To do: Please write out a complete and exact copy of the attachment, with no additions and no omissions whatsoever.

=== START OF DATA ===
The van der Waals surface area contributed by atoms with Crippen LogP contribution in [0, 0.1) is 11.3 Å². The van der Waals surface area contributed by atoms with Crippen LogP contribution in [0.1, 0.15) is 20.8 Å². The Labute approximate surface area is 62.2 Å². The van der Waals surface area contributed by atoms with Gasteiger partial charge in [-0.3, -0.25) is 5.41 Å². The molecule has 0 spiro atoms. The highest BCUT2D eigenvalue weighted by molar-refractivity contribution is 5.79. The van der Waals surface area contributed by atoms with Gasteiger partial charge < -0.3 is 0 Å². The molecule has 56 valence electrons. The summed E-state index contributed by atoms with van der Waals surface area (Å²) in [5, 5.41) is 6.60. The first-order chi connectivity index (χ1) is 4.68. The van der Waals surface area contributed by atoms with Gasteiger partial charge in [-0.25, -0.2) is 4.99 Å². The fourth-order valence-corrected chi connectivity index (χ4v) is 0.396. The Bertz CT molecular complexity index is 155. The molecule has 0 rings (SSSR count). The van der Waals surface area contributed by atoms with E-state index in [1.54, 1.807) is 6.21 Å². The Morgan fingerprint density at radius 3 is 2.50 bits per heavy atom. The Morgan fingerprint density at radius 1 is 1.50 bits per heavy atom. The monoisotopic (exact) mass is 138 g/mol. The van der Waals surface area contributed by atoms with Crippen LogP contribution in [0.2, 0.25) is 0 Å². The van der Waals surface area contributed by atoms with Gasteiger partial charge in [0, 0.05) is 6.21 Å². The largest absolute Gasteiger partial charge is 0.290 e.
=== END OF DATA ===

The van der Waals surface area contributed by atoms with Crippen LogP contribution in [0, 0.1) is 11.3 Å². The van der Waals surface area contributed by atoms with Crippen LogP contribution in [0.1, 0.15) is 20.8 Å². The Labute approximate surface area is 62.2 Å². The van der Waals surface area contributed by atoms with Gasteiger partial charge in [-0.3, -0.25) is 5.41 Å². The molecule has 0 spiro atoms. The highest BCUT2D eigenvalue weighted by molar-refractivity contribution is 5.79. The van der Waals surface area contributed by atoms with Gasteiger partial charge < -0.3 is 0 Å². The molecule has 56 valence electrons. The summed E-state index contributed by atoms with van der Waals surface area (Å²) in [5, 5.41) is 6.60. The first-order chi connectivity index (χ1) is 4.68. The van der Waals surface area contributed by atoms with Gasteiger partial charge in [-0.25, -0.2) is 4.99 Å². The fourth-order valence-corrected chi connectivity index (χ4v) is 0.396. The Bertz CT molecular complexity index is 155. The molecule has 0 rings (SSSR count). The van der Waals surface area contributed by atoms with E-state index in [1.54, 1.807) is 6.21 Å². The Morgan fingerprint density at radius 3 is 2.50 bits per heavy atom. The Morgan fingerprint density at radius 1 is 1.50 bits per heavy atom. The monoisotopic (exact) mass is 138 g/mol. The van der Waals surface area contributed by atoms with Crippen LogP contribution in [0.2, 0.25) is 0 Å². The van der Waals surface area contributed by atoms with Gasteiger partial charge in [0, 0.05) is 6.21 Å². The largest absolute Gasteiger partial charge is 0.290 e.